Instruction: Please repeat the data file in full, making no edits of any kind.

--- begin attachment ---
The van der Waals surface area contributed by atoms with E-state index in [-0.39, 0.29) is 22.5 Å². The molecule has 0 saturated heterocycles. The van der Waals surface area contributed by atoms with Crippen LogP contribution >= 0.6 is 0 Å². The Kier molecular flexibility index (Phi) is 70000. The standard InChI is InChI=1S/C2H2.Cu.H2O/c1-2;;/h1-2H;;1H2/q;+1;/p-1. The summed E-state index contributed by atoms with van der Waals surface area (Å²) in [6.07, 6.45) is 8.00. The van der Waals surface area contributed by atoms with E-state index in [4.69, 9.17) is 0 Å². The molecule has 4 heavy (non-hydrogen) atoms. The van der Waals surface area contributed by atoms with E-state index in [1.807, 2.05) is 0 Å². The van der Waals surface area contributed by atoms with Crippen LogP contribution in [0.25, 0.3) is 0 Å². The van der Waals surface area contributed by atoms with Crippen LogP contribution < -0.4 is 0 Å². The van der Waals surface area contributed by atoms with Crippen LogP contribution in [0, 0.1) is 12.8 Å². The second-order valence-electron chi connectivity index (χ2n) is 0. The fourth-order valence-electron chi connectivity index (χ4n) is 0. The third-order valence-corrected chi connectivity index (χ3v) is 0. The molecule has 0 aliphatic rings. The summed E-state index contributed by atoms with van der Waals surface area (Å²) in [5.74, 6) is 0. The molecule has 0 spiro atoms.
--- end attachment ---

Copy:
The van der Waals surface area contributed by atoms with E-state index in [-0.39, 0.29) is 22.5 Å². The molecule has 0 saturated heterocycles. The van der Waals surface area contributed by atoms with Crippen LogP contribution >= 0.6 is 0 Å². The Kier molecular flexibility index (Phi) is 70000. The standard InChI is InChI=1S/C2H2.Cu.H2O/c1-2;;/h1-2H;;1H2/q;+1;/p-1. The summed E-state index contributed by atoms with van der Waals surface area (Å²) in [6.07, 6.45) is 8.00. The van der Waals surface area contributed by atoms with E-state index in [4.69, 9.17) is 0 Å². The molecule has 4 heavy (non-hydrogen) atoms. The van der Waals surface area contributed by atoms with E-state index in [1.807, 2.05) is 0 Å². The van der Waals surface area contributed by atoms with Crippen LogP contribution in [0.25, 0.3) is 0 Å². The van der Waals surface area contributed by atoms with Crippen LogP contribution < -0.4 is 0 Å². The van der Waals surface area contributed by atoms with Crippen LogP contribution in [0, 0.1) is 12.8 Å². The second-order valence-electron chi connectivity index (χ2n) is 0. The fourth-order valence-electron chi connectivity index (χ4n) is 0. The third-order valence-corrected chi connectivity index (χ3v) is 0. The molecule has 0 aliphatic rings. The summed E-state index contributed by atoms with van der Waals surface area (Å²) in [5.74, 6) is 0. The molecule has 0 spiro atoms.